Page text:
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Providing perspectives on recent research into vitamins and nutritionals


Football Super Bowl, Bones & Muscle, and Vitamin D

By Michael McBurney

It goes without saying that vitamin D levels, measured as 25(OH)D3 in blood, decline during winter months. Because vitamin D is essential to maintain strong bones and muscles, Galan and colleagues wanted to know the circulating 25(OH)D concentrations required in the fall to maintain vitamin D sufficiency in professional football players during winter. As expected, vitamin D status was affected by sun exposure (# of cloudy/rainy days, hours in the sunshine, UV index, and skin exposure) as well as skin color.

With Super Bowl 50 approaching, it is not surprising to see The Wall Street Journal article “Elite Athletes Try a New Training Tactic: More Vitamin D” written by Rachel Bachman (@Bachscore) and accompanying video “Can Vitamin D Deficiency Result in Athlete Injuries?”  These segments reflect data collected on NFL  injury reports between 2011-12 and 1012-13 seasons.

Maroon and colleagues reported  significantly lower vitamin D concentrations in players having 1 bone fracture (vs no fractures); after adjusting for number of professional years played. Black professional football players had lower 25(OH)D concentrations than white players, potentially increasing their risk of injury. While most of us will not be playing in Superbowl 50, vitamin D status is still important for virtual athletes!

Increasing vitamin D intake elevates serum 25(OH)D concentrations in a predictable manner in Caucasians and African-Americans although there is tremendous variability in individual response. Why this variability? Because polymorphisms in genes regulating vitamin D metabolism affect serum 25(OH)D levels. People differ in appearance and genetics, even within a family.

Genetic polymorphisms in 3 genes are associated with a 2-fold difference in risk of vitamin D deficiency. While studies examining associations are valuable because they generate hypothesis, a study does not change guidance. Especially when the authors writeno association was found between the plasma 25(OH)D concentrations and breast cancer risk (P > 0.06 with and without multiple-testing adjustment)”. So what should we do?

  • Adjust your vitamin D intake so your body maintains vitamin D sufficiency. As the Institute of Medicine advises, keep serum 25(OH)D concentrations between 50-125 nmol/L.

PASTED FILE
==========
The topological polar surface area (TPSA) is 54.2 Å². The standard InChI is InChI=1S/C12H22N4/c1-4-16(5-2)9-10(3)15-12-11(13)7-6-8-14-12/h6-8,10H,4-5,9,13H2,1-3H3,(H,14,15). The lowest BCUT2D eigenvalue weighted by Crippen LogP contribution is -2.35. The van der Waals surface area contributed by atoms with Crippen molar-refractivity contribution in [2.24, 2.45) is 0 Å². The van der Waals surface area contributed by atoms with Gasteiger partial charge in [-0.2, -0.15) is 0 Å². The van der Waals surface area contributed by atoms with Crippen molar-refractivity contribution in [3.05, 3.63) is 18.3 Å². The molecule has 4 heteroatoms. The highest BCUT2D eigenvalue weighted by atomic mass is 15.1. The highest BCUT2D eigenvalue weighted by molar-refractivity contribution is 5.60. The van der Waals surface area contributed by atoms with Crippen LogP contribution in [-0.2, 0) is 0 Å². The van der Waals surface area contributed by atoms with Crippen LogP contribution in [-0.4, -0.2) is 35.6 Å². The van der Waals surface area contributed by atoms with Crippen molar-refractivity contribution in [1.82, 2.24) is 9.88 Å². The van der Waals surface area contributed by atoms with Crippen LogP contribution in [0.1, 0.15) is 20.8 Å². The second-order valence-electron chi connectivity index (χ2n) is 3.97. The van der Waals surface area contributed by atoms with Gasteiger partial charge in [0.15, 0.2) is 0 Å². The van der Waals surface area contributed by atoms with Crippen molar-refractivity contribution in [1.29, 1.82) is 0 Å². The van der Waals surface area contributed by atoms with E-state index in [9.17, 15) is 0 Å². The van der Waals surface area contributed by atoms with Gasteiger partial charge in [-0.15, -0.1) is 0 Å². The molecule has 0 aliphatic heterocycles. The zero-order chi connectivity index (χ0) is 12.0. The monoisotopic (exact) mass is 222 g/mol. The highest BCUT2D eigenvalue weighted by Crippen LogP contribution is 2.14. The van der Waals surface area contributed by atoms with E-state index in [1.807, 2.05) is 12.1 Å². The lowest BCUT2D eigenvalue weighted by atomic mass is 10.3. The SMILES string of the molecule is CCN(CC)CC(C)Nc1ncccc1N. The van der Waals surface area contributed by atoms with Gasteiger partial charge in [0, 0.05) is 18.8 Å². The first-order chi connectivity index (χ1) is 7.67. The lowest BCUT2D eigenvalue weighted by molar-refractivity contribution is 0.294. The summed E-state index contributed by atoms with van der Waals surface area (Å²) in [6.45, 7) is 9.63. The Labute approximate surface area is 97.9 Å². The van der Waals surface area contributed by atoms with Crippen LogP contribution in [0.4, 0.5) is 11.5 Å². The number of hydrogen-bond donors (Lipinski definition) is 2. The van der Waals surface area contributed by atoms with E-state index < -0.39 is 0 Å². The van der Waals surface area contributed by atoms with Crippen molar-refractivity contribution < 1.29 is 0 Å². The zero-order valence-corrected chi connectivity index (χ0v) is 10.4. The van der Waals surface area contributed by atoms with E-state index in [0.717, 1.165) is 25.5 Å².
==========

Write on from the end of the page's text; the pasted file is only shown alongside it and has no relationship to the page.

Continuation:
Main Citation

Deschasaux M, Souberbielle J-C, Latino-Martel P, Sutton A, Charnaux N, Druesne-Pecollo N, Galan P, Hercberg S, Le Clerc S, Kesse-Guyot E, Ezzedine K, Touvier M. Weight status and alcohol intake modify the association between vitamin D and breast cancer risk. 2016 J Nutr doi: 10.3945/jn.115.221481

Other Citations

Galan F, Ribas J, Sanchez-Martinez PM, Calero T, Barco Sanchez A, Munoz A. Serum 25-hydroxyvitamin D in early autumn to ensure vitamin D sufficiency in professional football players. 2012 Clin Nutr doi: 10.1016/j.clnu.2011.07.008

Maroon JC, Mathyssek CM, Bost JW, Amos A, Winkelman R, Yates AP, Duca MA, Norwig JA. Vitamin D profile in National Football League Players. 2015 Am J Sports Med doi: 10.1177/0363546514567297

Gallagher JC, Sai A, Templin II T, Smith L. Dose response to vitamin D supplementation in postmenopausal women: A randomized trial. 2012 Ann Intern Med doi: 10.7326/0003-4819-156-6-201203200-0005

Gallagher JC, Peacock M, Yalamanchili V, Smith LM. Effects of vitamin D supplementation in older African American women. J Clin Endocrinol Metab doi: 10.1210/jc.2012-3106

Wang TJ, Zhang F, Richards JB, Kestenbaum B, van Meurs JB, Berry D, Kiel DP, Streeten EA, Ohlsson C, Koller DL, Peltonen L, Cooper JD, O’Reilly PF, Houston DK, Glazer NL, Vandeput L, Peacock M, Shi J. Common genetic determinants of vitamin D sufficiency: a genome-wide association study. 2010 Lancet doi: 10.1016/S0140-6736(10)60588-0

Bischoff-Ferrari HA, Dawson-Hughes B, Orav J, Staehelin HB, Meyer OW, Theiler R, Dick W, Willett WC, Egli A. Monthly high-dose vitamin D treatment for the prevention of functional decline: A randomized clinical trial. 2016 JAMA Intern Med doi: 10.1001/jamainternmed.2015.7148